I can’t remember a time in my life when “testing” has been such a hot topic of coverage in the media. It feels like every news item leads with some mention of the number of tests conducted to detect the COVID-19 coronavirus, whether it be it locally or further afield. This level of coverage of the topic of testing even exceeds that during Y2K (according to my memory at least), albeit in a very different context.
It was interesting to see the reaction when the President of the United States said that the US case numbers are high because so many tests have been conducted – and that a reduction in testing might be in order. This led Ben Simo to tweet on this idea in the context of software testing:
Stop testing your software! Bugs are the result of testing. Bugs that don’t kill users dead instantly aren’t really bugs. No testing is the key to zero defect software! If you don’t see it, it doesn’t exist. If you don’t count it, it doesn’t matter. No testing!
I felt similarly when I read some of the coverage of the worldwide testing efforts during the pandemic. “Testing” for COVID-19 is revealing valuable information and informing public health responses to the differing situations in which we find ourselves in different parts of the world right now. (In this context, “testing” is really “checking” as it results in an algorithmically-determinable “pass” or “fail” result.)
When we test software, we reveal information about it and some of that information might not be to the liking of some of our stakeholders. A subset of that information will be made up of the bugs we find. In testing “more”, we will likely unearth more bugs as we explore for different kinds of problems, while “more” in the COVID-19 sense means performing the same test but on more people (or more frequently on the same people).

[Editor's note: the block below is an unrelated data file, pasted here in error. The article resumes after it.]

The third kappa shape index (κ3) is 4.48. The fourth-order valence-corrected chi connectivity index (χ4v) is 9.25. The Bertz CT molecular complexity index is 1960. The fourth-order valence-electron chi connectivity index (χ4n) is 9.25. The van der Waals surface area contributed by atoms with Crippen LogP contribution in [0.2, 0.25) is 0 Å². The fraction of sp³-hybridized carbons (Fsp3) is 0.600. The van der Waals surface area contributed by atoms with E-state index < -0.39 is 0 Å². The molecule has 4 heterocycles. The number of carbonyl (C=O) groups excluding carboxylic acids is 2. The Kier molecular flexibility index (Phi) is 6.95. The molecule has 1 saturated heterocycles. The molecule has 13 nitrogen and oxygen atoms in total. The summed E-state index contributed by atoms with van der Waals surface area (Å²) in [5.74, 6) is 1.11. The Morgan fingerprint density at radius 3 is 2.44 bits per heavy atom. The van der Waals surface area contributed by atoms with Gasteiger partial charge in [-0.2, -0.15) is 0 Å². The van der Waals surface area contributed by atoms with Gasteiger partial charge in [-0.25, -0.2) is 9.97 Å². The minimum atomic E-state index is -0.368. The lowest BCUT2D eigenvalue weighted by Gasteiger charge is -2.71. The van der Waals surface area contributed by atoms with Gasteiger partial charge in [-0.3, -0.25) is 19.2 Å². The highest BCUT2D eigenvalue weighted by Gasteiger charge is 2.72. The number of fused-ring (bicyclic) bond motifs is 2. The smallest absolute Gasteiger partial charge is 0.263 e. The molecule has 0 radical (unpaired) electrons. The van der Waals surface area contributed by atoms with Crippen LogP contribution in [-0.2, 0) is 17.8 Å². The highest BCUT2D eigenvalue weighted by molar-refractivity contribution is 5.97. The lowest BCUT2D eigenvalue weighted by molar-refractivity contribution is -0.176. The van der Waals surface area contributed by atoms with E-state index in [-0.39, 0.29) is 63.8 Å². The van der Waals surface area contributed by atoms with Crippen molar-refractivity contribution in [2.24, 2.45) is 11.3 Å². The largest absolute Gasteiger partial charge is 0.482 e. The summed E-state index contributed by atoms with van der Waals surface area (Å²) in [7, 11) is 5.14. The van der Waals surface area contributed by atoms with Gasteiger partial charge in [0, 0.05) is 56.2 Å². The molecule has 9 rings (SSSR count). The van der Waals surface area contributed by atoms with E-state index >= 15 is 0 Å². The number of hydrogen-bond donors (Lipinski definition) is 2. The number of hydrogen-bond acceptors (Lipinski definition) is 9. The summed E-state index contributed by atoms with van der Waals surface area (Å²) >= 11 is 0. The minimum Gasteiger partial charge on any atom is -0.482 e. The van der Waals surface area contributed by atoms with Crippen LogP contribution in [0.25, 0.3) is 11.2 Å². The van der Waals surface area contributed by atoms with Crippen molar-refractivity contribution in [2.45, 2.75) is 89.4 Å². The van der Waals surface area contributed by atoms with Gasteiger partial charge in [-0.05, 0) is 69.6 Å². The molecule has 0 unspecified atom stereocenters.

We should remain mindful of when we’ve done “enough” testing. If we are genuinely not discovering any new valuable information, then we might decide to stop testing and move onto something else. Our findings from any test, though, represent our experience only at a point in time – a code change tomorrow could cause problems we didn’t see in our testing today and an unlucky person could acquire COVID-19 the day after a test giving them the all clear.
There is a balance to be struck in terms of what constitutes “enough” testing, be that in the context of COVID-19 or software. There comes a point where the cost of discovering new information from testing outweighs the value of that information. We could choose not to test at all, but this is risky as we then have no information to help us understand changing risks. We could try to test everyone every day for COVID-19, but this would be hugely expensive and completely overwhelm our testing capacity – and would be overkill given what we already understand about its risks.
Many of us are testing products in which bugs are potentially irritating for our users, but not life and death issues if they go undetected before release. The context is clearly very different in the case of detecting those infected by COVID-19.